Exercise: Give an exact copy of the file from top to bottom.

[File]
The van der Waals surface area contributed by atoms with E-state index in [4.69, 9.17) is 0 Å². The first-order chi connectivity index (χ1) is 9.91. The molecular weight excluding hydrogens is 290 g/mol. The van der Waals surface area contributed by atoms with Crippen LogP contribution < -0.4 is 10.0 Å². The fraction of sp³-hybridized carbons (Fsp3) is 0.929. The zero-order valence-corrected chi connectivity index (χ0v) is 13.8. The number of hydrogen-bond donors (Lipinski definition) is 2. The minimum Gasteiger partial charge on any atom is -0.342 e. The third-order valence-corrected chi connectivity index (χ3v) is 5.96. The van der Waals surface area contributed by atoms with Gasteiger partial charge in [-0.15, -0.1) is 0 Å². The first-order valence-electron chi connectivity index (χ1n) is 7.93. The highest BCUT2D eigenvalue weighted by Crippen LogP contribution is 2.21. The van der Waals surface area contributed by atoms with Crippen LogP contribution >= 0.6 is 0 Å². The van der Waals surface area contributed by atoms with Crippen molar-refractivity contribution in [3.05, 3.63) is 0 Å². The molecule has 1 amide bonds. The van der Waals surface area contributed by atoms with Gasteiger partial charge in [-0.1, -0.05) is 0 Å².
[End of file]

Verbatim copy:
The van der Waals surface area contributed by atoms with E-state index in [4.69, 9.17) is 0 Å². The first-order chi connectivity index (χ1) is 9.91. The molecular weight excluding hydrogens is 290 g/mol. The van der Waals surface area contributed by atoms with Crippen LogP contribution < -0.4 is 10.0 Å². The fraction of sp³-hybridized carbons (Fsp3) is 0.929. The zero-order valence-corrected chi connectivity index (χ0v) is 13.8. The number of hydrogen-bond donors (Lipinski definition) is 2. The minimum Gasteiger partial charge on any atom is -0.342 e. The third-order valence-corrected chi connectivity index (χ3v) is 5.96. The van der Waals surface area contributed by atoms with Gasteiger partial charge in [-0.15, -0.1) is 0 Å². The first-order valence-electron chi connectivity index (χ1n) is 7.93. The highest BCUT2D eigenvalue weighted by Crippen LogP contribution is 2.21. The van der Waals surface area contributed by atoms with Crippen LogP contribution >= 0.6 is 0 Å². The van der Waals surface area contributed by atoms with Crippen molar-refractivity contribution in [3.05, 3.63) is 0 Å². The molecule has 1 amide bonds. The van der Waals surface area contributed by atoms with Gasteiger partial charge in [-0.1, -0.05) is 0 Å².